Development of NationalismNelson Mandela joined theANC at the age of 24During the Second World WarMandela, along with other youngAfricans set about taking theANC message to the millions oflower class black people aroundSouth Africa. These youngliberals set about firing up theconservative, conciliatorymethods of the ANC old guard infavor of a radical form ofNationalism based on theprinciple of national selfdetermination.Nelson, inspired youare to use non-violence!Freedom, you will gainone day!
THE ANC YOUTH LEAGUEThe ANC Youth League wasformed in 1947. They vigorouslyopposed the apartheid policies ofthe ruling National Party, usingthe tools of boycott, strike andcivil disobedience. In 1952Mandela led the defiancecampaign which involved non-violent resistance to unjust laws.Nelson Mandela, a leader of theANC, burns pass.
Sharpeville Massacre (1960)In 1960, a large group of blacks in Sharpevillerefused to carry their passes; the governmentdeclared a state of emergency. The emergencylasted for 156 days, leaving 69 people dead and187 people wounded.
Sharpeville MassacreThe Sharpeville Massacresignaled the start of armedresistance in South Africa,and prompted worldwidecondemnation of SouthAfricas Apartheid policies.
After the Sharpeville Massacre the ANC wasofficially banned. A guerrilla arm of the ANCwas then formed called Spear of the Nation.Spear of the Nation engaged in Governmentalsabotage, with Mandela at the forefront. Inmid 1962 he was jailed for five years forencouraging strike action. While serving thissentence he was charged with sabotage..Spear of the NationSpear of the Nationwas a militant wing ofthe ANC, similar to theMau Mau rebels inKenya.
“There are many people who feel that it isuseless and futile for us to continue talkingpeace and nonviolence against a governmentwhose reply is only savage attacks on anunarmed and defenseless people.”"Each disturbance … showed that a Government which usesforce to maintain its rule teaches the oppressed to use force tooppose it.*""Sabotage did not involve loss of life, and it offered the besthope for future race relations. Bitterness would be kept to aminimum and, if the policy bore fruit, democratic governmentcould become a reality.”Mandela’s Defense
Mandela ImprisonedIn 1962 Mandela was convictedof sabotage and conspiracy tooverthrow the government. Hewas sentenced to lifeimprisonment on the RobbenIsland Maximum Security PrisonIn 1962 Mandela was convictedof sabotage and conspiracy tooverthrow the government. Hewas sentenced to lifeimprisonment on the RobbenIsland Maximum Security PrisonFilm Clip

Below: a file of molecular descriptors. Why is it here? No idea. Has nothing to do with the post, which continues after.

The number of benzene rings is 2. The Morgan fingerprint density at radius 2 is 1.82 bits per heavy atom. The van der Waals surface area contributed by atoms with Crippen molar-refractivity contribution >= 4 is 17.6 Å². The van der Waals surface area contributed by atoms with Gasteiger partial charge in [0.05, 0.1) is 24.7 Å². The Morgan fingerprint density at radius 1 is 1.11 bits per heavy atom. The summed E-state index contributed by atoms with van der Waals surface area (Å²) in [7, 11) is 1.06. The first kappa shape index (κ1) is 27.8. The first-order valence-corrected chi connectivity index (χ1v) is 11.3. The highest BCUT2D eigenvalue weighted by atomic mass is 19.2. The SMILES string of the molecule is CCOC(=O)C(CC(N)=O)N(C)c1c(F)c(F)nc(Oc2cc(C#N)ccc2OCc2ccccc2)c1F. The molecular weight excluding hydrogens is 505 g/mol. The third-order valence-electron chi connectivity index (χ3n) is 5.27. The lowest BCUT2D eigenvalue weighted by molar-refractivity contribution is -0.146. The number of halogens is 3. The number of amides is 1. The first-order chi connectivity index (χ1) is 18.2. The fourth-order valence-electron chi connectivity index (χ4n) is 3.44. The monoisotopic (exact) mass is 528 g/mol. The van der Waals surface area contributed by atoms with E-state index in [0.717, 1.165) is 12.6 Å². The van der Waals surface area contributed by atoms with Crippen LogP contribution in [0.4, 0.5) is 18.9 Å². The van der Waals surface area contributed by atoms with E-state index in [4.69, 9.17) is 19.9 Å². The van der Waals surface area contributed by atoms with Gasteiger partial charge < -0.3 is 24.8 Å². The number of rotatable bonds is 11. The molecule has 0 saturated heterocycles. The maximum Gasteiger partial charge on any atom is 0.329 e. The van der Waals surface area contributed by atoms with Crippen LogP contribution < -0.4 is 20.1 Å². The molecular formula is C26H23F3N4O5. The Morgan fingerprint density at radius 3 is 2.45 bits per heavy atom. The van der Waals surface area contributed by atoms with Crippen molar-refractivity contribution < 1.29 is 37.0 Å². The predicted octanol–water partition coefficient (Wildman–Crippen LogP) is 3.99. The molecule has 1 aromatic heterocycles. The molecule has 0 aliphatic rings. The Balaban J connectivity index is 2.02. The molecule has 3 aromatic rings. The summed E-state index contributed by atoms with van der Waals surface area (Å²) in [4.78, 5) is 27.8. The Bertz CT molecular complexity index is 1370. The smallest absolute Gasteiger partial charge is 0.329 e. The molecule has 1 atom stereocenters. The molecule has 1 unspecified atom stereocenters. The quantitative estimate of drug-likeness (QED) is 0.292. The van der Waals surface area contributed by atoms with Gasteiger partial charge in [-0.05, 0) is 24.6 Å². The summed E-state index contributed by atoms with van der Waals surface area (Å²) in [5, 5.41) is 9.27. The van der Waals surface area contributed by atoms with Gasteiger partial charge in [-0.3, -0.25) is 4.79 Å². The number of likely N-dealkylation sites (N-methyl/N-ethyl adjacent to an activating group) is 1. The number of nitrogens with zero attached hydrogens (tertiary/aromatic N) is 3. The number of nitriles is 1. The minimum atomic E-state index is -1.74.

Nelson Mandela inPrisonMandela was Imprisoned from 1964-1990
Rally CryThroughout the 70s and 80s his imprisonment became a rallyingpoint for black resistance. Throughout the 80s he rejectedseveral offers of release, all conditional on his renouncing certainbeliefs. He would not be released until February 11, 1990, after27 years in prison.Film Clip
Other Leaders oftheAnti-ApartheidMovement
Steve Biko: Anti-Apartheid MartyrFormed the Black Consciousness Group:He provided legal aid and medicalclinics, as well as helping to developcottage industries for disadvantagedblack communities.Banned from South Africa for hisprotests, arrested four times and madeto follow restrictions of travel and publicappearances.His philosophy that political freedom could only be achievedif blacks stopped feeling inferior to whites attractedenormous international attention, and is considered by manyto be the turning point in the demise of apartheid.
Biko was beaten by the police and hadslipped into a continual, semi-consciousstate. The police physician recommendeda transfer to the hospital and Biko wastransported 1,200 km to Pretoria – a 12-hour journey which he made lying nakedin the back of a Land Rover. A few hourslater, on September 12, 1977 alone andstill naked, lying on the floor of a cell inthe Pretoria Central Prison, Biko diedfrom brain damage.Biko was imprisoned where he was kept chained and nakedBiko Imprisoned
September 77Port Elizabeth weather fineIt was business as usualIn police room 619Oh Biko, Biko, because BikoOh Biko, Biko, because BikoYihla Moja, Yihla Moja-The man is deadWhen I try and sleep at nightI can only dream in redThe outside world is black and whiteWith only one colour deadOh Biko, Biko, because BikoOh Biko, Biko, because BikoYihla Moja, Yihla Moja-The man is deadYou can blow out a candleBut you cant blow out a fireOnce the flames begin to catchThe wind will blow it higherOh Biko, Biko, because Bikooh Biko, Biko, because BikoYihla Moja, Yihla Moja-The man is deadAnd the eyes of the world arewatching nowwatching nowBiko – PeterGabrielSong(Descending Spirit)